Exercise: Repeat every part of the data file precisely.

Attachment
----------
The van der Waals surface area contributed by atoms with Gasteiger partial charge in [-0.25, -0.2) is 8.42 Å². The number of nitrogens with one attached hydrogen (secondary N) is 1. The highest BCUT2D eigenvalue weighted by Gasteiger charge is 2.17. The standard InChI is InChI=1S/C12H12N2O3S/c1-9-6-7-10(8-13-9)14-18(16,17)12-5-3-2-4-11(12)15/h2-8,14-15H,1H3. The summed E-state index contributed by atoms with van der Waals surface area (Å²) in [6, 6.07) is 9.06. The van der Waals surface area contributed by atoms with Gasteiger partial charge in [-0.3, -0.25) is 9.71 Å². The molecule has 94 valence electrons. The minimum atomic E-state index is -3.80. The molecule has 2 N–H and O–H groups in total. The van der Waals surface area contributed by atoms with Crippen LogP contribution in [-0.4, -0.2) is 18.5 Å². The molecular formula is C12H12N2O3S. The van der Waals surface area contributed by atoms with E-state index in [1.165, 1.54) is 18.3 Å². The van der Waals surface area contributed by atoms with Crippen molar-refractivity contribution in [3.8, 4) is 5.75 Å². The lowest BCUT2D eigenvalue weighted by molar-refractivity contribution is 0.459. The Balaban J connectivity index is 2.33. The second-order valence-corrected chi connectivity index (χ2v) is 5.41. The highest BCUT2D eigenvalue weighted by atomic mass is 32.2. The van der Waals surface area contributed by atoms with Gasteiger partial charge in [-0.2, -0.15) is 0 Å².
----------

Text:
The van der Waals surface area contributed by atoms with Gasteiger partial charge in [-0.25, -0.2) is 8.42 Å². The number of nitrogens with one attached hydrogen (secondary N) is 1. The highest BCUT2D eigenvalue weighted by Gasteiger charge is 2.17. The standard InChI is InChI=1S/C12H12N2O3S/c1-9-6-7-10(8-13-9)14-18(16,17)12-5-3-2-4-11(12)15/h2-8,14-15H,1H3. The summed E-state index contributed by atoms with van der Waals surface area (Å²) in [6, 6.07) is 9.06. The van der Waals surface area contributed by atoms with Gasteiger partial charge in [-0.3, -0.25) is 9.71 Å². The molecule has 94 valence electrons. The minimum atomic E-state index is -3.80. The molecule has 2 N–H and O–H groups in total. The van der Waals surface area contributed by atoms with Crippen LogP contribution in [-0.4, -0.2) is 18.5 Å². The molecular formula is C12H12N2O3S. The van der Waals surface area contributed by atoms with E-state index in [1.165, 1.54) is 18.3 Å². The van der Waals surface area contributed by atoms with Crippen molar-refractivity contribution in [3.8, 4) is 5.75 Å². The lowest BCUT2D eigenvalue weighted by molar-refractivity contribution is 0.459. The Balaban J connectivity index is 2.33. The second-order valence-corrected chi connectivity index (χ2v) is 5.41. The highest BCUT2D eigenvalue weighted by atomic mass is 32.2. The van der Waals surface area contributed by atoms with Gasteiger partial charge in [-0.2, -0.15) is 0 Å².